Retailers opened their doors Thursday to face long lines of customers eager to get their hands on one of a limited supply of Sony's latest high-tech toy.
While most retailers sold out of the $US300 console within minutes, auction sites like EBay still have them, but at a premium. One auction had reached $US1525 at midday Thursday with two hours left to bid.
One reason for all the fuss is the PlayStation 2's appeal to a broad range of consumers. In addition to 128-bit gaming, the unit includes a hard drive expansion slot and a built-in DVD player.
And besides the 26 new titles available for PlayStation 2 at launch, you can play existing PlayStation games on the new console. Of course, that's assuming you can get one.
Sony Computer Entertainment originally planned to ship 1 million units for the US launch of PlayStation 2, says Stephanie Iwamasa, spokesperson for Sony Computer Entertainment. But component problems hampered that plan and the company shipped only 500,000 units.
Although Sony wouldn't name specific components, common circuitry is the culprit, says Rob Enderle, a vice president at Giga Information Group. The technology is used in everything from mobile phones to personal digital assistants and PCs, and it's holding up PlayStation 2 production, Enderle says.
"The PlayStation 2 is like a complex computer," Enderle says. "It has subparts which need parts and many of these are shared with other intelligent devices; shortages occur because everyone wants the parts at once."
Sony hasn't intentionally limited supply, agrees Schelley Olhava, an IDC senior analyst. But she suspects components shortages aren't the real problem.
"My feeling is that they just couldn't get the units out," Olhava says. "They're very custom units with a lot to them. Sony is bringing on new plants in Japan to try and meet demand."
Meanwhile, word got out that supplies would be short at launch, and eager consumers camped outside electronics stores to nab one of the first units.
US retail chain Best Buy tracked five of its 400 stores -- in Boston; Richmond, Virginia; Minneapolis; and Orlando and Fort Meyers, Florida. Each site averaged 50 to 100 people camped out overnight, some arriving as early as 6 p.m. Wednesday. When the stores opened at 10 a.m. Thursday, some crowds had swollen to 300 people.
Best Buy issued customers tickets as they took places in line. System sales were limited to one per person, with no rain checks. The process "went very smoothly" with no major problems, says Donna Beadle, company spokesperson.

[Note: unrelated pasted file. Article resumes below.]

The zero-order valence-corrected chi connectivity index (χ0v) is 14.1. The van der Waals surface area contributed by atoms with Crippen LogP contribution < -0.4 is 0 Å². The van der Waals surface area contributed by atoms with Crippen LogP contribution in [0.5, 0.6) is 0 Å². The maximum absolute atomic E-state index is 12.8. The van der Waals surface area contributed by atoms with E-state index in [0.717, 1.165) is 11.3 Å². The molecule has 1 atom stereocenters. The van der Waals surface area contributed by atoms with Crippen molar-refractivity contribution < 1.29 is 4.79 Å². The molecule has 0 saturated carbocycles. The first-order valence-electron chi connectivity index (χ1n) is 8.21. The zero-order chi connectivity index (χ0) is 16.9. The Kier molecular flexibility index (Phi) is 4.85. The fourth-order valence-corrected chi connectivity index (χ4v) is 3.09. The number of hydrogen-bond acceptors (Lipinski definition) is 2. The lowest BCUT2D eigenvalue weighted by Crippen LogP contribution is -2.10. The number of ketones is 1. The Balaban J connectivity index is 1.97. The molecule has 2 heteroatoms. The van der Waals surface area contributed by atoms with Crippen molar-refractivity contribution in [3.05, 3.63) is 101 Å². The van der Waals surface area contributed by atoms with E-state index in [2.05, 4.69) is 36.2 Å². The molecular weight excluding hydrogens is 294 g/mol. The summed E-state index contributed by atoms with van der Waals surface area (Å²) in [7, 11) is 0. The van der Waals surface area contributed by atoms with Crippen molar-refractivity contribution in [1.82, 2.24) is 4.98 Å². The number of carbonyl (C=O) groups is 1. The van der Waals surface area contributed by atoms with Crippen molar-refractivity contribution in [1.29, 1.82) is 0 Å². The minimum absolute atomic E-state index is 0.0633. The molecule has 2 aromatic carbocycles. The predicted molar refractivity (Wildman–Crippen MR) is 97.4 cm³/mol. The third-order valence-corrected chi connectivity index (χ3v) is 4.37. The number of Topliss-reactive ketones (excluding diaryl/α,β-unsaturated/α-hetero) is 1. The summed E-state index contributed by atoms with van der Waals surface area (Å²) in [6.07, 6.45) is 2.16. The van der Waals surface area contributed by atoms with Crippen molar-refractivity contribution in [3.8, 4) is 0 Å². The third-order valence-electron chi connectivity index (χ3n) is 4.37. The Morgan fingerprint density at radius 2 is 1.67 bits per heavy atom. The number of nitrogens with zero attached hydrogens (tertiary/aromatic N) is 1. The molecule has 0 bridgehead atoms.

By midday, Best Buy's PlayStation 2 supply was depleted, she says. "We tried to be fair," she says. "But some people were turned away."
Sony plans to ship 100,000 units per week to retailers through the Christmas season, Iwamasa says. By two months after the launch, some 1.3 million units will have entered the North American market, according to the company.
But patience may result in better prices, suggests everyone from analysts to retailers.
"Right now, people are paying a premium for these," Enderle says.
Next in the PlayStation 2 Saga: Got Games?
It's tough enough to get your hands on a PlayStation 2. Despite Sony's release of 26 new games with this product, the latest software may be as tough to get as the hardware.
The PlayStation 2 is a particularly complex machine, and making new games for it is a difficult task, Enderle says.
Despite that complexity, a huge number of vendors are offering new games for the launch, Iwanasa says.
"This launch library is phenomenal," she says, noting that everything from sports to role-playing games are represented. The number of games is significantly larger than was available at the launch of the original PlayStation, she says.
The original Sony PlayStation, which recently received a face-lift and now sells for $US99, has sold more than 27 million units in North America since its September 1995 launch, Iwanasa says.
Another 20 or more titles for the PlayStation 2 are expected to be available by the holidays, estimates IDC's Olhava.
The Competition Goes Online
Sony competitor Sega Electronics beat Sony to the 128-bit punch with its 1999 release of the Dreamcast console. Dreamcast lacks the DVD player expandable hard drive bay and snazzy processor that the PS2 boasts. But Sega is delivering on the promise of online connectivity by Dreamcast, with its SegaNet service, Olhava points out.
"Dreamcast has a dial-up modem built in," Olhava says. "Although it wasn't much at first, Sega now has 100,000 people signed up to play on the SegaNet service."
Although many of those people registered under free trial offers, Sega charges $US21.95 monthly for the service after the introductory period, Olhava adds. "But you can download software for your PC and use SegaNet as your full ISP service," she says.
Sony Eyes the Fast Track
Sony meanwhile, seems to have broadband connectivity in mind for PlayStation 2.
"It doesn't ship with a dial-up modem, but Sony plans to make something available, probably in the form of a hardware broadband connector," Olhava says. Sony is not yet revealing details about the cost and specifications for such a connectivity add-on.
Meanwhile, hot on the heels of PlayStation 2 will be Microsoft's X-Box, which is due for release in 2001. The X-Box is built on a Windows PC-like platform, making it easier to port PC games to the game console. PC game developers may flock to X-Box in order to reach customers who don't have access to PC games, either because don't have a PC or because their system isn't fast enough, Enderle says.
With plans to develop PlayStation 2 into everything from a home entertainment console to a broadband gateway, Sony has high hopes for its latest consumer offering. But keeping up with the enormous demand may be its biggest challenge.